Obviously we don’t want to have to play three times to create a looped phrase, so what can we do instead? Well we can do the overlap mix I described to make the loop closer to what it would have been had we recorded the second of three.
I find that nicer as a model of looping personally. But I’m not wedded to it. The ultimate solution is probably a separate file because everyone could get what they want with that mechanism. I think you and I would certainly agree that storing the seam samples in the file is very poor UX. Think of the poor techno luddite who just wants to copy a backing track onto aeros. They can just about cope with drag and drop to an SD card. Making them do sample level editing of their track first is madness. (And similarly for copying off of course)
I agree that the original signal should not be modified. The loop tail/head transition should be handled in hardware. Boomerang uses an (optional) fast, slight fade out/in. I have never had an issue with that, and I like being able to turn it off if I want to. How do other loopers handle “crossfading” between end and beginning of loop?
You only have to repeat the end, and fade it into the beginning, you don’t need to store it at all. The problem seem to arise from this auto-save feature.
That’s not true. You’ve got to have samples available from outside the loop time otherwise the cross fade would make volume change at the end of the loop or would have clicks when you cut the sample at an inopportune sample value (which is why singular added these seam samples in the first place).
Cross fade by definition takes the volume of one down while bringing volume of another up in counterpoint. There has to be overlap. For a loop sample that means you need more samples than the length of the loop available.
Not trying to hijack this thread, but does anyone use Studio One as their DAW and can explain how to remove specifically 360 samples/frames from an imported Aeros loop file, other than manually trying to trim it and guess on how many samples are being removed?
The loops are in memory though, you don’t need a physical loop for it to work. I’m a programmer. There’s no difference between a physical loop, and a loop in memory. In fact it should work better, because its faster than saving them.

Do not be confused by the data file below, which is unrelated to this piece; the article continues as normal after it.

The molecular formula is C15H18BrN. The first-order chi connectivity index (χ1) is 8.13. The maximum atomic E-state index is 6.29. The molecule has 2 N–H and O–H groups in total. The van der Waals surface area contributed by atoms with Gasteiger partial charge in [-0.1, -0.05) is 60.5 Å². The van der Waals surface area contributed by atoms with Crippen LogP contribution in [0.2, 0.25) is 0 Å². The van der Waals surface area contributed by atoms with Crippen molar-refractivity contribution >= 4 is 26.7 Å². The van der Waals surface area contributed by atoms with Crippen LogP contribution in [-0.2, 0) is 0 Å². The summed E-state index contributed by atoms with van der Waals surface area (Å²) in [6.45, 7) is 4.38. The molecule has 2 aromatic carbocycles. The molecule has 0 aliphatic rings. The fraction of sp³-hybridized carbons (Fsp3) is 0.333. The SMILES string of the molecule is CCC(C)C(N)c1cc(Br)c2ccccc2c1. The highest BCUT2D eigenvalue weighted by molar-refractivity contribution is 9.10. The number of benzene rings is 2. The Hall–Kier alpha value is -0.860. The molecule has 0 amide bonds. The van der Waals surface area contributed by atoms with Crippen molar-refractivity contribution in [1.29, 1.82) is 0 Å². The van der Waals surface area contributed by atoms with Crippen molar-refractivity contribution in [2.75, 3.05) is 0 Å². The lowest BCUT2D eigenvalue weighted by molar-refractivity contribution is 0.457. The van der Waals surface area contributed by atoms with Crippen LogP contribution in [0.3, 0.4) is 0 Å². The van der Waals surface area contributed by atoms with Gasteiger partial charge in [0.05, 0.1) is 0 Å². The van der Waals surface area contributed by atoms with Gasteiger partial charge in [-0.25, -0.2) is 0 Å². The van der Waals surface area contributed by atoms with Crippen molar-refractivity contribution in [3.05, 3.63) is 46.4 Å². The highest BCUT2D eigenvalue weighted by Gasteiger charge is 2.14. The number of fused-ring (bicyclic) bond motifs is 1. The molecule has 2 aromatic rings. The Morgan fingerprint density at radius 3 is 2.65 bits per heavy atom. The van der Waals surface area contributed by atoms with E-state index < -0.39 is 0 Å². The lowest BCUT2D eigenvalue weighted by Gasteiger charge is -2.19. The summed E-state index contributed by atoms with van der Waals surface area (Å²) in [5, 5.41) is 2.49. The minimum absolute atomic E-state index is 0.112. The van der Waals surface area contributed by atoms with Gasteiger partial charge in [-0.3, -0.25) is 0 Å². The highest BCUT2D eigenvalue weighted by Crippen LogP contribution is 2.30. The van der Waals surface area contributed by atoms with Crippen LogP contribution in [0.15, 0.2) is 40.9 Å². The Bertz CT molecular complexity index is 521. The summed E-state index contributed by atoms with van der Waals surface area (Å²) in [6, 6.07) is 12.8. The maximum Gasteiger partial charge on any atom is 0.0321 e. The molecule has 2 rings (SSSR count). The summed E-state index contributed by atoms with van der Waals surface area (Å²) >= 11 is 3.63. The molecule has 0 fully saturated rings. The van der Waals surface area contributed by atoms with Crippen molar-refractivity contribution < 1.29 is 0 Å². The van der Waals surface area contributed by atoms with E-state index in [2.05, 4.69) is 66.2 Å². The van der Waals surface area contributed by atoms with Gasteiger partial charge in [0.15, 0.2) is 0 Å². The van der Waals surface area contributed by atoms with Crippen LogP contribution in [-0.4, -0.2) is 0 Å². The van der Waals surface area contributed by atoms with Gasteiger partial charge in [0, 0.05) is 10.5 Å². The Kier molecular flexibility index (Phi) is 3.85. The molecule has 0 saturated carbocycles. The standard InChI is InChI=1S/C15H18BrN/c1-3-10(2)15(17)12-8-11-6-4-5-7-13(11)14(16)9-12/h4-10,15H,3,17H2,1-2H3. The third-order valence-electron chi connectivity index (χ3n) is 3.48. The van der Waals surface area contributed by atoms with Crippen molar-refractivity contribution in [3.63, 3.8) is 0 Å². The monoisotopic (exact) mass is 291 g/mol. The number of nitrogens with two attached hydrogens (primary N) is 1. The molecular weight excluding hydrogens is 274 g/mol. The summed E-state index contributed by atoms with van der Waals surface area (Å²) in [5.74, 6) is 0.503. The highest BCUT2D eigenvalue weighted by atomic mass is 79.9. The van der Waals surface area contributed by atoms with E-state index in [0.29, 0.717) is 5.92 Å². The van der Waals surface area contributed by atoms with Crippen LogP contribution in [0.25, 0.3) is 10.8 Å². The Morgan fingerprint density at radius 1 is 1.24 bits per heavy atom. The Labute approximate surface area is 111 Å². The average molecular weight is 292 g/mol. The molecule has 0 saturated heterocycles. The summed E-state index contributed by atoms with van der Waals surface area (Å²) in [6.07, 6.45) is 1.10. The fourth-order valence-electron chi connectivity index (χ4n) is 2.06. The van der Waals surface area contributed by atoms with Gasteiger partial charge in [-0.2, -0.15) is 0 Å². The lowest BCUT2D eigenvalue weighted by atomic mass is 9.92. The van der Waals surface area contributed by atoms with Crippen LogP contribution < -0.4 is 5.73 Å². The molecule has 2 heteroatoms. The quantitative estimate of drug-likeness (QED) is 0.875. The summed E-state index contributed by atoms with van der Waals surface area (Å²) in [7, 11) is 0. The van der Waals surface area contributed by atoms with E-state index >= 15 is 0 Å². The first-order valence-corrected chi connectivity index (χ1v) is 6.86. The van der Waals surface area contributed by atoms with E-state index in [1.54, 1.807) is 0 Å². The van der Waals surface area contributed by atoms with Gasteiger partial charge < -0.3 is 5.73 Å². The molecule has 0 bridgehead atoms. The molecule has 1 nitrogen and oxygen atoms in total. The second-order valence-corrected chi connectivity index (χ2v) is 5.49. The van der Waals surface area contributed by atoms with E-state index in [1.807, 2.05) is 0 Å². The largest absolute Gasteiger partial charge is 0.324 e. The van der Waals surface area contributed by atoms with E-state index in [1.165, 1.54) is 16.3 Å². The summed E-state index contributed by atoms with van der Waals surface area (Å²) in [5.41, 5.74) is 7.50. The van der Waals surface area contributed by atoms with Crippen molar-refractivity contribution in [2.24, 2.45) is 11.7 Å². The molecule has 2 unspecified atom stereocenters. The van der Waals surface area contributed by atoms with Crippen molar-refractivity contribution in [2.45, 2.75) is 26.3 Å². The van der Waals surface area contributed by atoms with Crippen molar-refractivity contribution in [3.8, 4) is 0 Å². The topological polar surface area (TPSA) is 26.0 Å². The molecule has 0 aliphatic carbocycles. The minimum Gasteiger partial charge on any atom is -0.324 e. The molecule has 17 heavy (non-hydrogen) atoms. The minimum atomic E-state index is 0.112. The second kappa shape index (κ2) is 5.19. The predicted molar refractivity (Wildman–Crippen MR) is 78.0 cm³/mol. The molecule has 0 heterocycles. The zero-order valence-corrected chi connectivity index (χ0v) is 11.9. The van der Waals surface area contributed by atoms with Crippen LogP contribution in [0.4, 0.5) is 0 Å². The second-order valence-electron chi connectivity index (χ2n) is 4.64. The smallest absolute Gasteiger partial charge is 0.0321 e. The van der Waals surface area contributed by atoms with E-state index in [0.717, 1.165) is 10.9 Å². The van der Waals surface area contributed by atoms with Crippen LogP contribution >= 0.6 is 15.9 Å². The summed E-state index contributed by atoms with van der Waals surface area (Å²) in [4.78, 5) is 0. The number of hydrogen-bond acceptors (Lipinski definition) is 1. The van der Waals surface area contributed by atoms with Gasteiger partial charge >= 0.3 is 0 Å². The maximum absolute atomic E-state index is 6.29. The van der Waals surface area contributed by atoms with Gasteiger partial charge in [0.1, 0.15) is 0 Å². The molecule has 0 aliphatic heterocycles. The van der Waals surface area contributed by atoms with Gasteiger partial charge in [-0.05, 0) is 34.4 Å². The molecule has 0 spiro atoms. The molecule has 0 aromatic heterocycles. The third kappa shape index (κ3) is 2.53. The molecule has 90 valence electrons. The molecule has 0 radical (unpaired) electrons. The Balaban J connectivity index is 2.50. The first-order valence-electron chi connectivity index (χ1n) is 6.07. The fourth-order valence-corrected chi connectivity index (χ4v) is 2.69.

Someone posted a batch file that will do all of them for you in one go.
They are at present stored in memory for playback, but a large part of this thread is about how they are stored on SD card when saved. Also remember that singular are currently working on changing from streaming from ram to streaming from SD card, so this becomes even more relevant.
Yes, and I’m saying… “why are they doing that?” It’s worse. Computers have been used since 1980 without saving everything… why would this be better?
Never mind. I just imported a few wav file loops from different parts of a song I made in my Aeros directly into Studio One, moved them around, added a drum track, and without trimming anything, they worked perfectly. So at least for S1 (and me), no trimming of the loops was necessary. Unless I’m not doing what other folks are that requires the 360 sample trimming.
You’re a programmer.
Do a quick calculation on the memory requirements for six stereo 24 bit, 44kHz audio streams.
I think you’ll answer your own question.
They work on my computer without the samples being saved with bits on them.
That would be great, but I’m not sure that’s what they are working on. They may just be making the time limit be bigger (and not as big as you have sdcard space) or let any track use as much of the remaining preallocated buffer.